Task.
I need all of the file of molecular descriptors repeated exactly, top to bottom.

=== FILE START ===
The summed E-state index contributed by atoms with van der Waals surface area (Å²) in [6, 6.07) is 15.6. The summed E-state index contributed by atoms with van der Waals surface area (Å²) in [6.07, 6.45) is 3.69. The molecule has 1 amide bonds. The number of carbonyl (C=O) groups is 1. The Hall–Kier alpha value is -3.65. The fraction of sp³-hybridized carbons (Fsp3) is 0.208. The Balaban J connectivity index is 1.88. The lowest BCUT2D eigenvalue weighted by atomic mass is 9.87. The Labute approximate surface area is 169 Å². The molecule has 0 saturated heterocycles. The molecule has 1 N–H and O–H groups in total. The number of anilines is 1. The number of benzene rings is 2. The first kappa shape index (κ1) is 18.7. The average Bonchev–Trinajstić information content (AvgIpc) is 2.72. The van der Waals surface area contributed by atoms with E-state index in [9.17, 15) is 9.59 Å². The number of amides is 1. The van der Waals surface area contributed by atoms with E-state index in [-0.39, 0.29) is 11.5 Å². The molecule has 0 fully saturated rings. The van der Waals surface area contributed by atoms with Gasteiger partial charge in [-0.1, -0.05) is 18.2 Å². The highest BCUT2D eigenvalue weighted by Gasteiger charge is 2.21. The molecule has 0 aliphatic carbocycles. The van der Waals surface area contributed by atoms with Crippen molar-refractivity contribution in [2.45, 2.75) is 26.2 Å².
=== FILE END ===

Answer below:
The summed E-state index contributed by atoms with van der Waals surface area (Å²) in [6, 6.07) is 15.6. The summed E-state index contributed by atoms with van der Waals surface area (Å²) in [6.07, 6.45) is 3.69. The molecule has 1 amide bonds. The number of carbonyl (C=O) groups is 1. The Hall–Kier alpha value is -3.65. The fraction of sp³-hybridized carbons (Fsp3) is 0.208. The Balaban J connectivity index is 1.88. The lowest BCUT2D eigenvalue weighted by atomic mass is 9.87. The Labute approximate surface area is 169 Å². The molecule has 0 saturated heterocycles. The molecule has 1 N–H and O–H groups in total. The number of anilines is 1. The number of benzene rings is 2. The first kappa shape index (κ1) is 18.7. The average Bonchev–Trinajstić information content (AvgIpc) is 2.72. The van der Waals surface area contributed by atoms with E-state index in [9.17, 15) is 9.59 Å². The number of amides is 1. The van der Waals surface area contributed by atoms with E-state index in [-0.39, 0.29) is 11.5 Å². The molecule has 0 fully saturated rings. The van der Waals surface area contributed by atoms with Gasteiger partial charge in [-0.1, -0.05) is 18.2 Å². The highest BCUT2D eigenvalue weighted by Gasteiger charge is 2.21. The molecule has 0 aliphatic carbocycles. The van der Waals surface area contributed by atoms with Crippen molar-refractivity contribution in [2.45, 2.75) is 26.2 Å².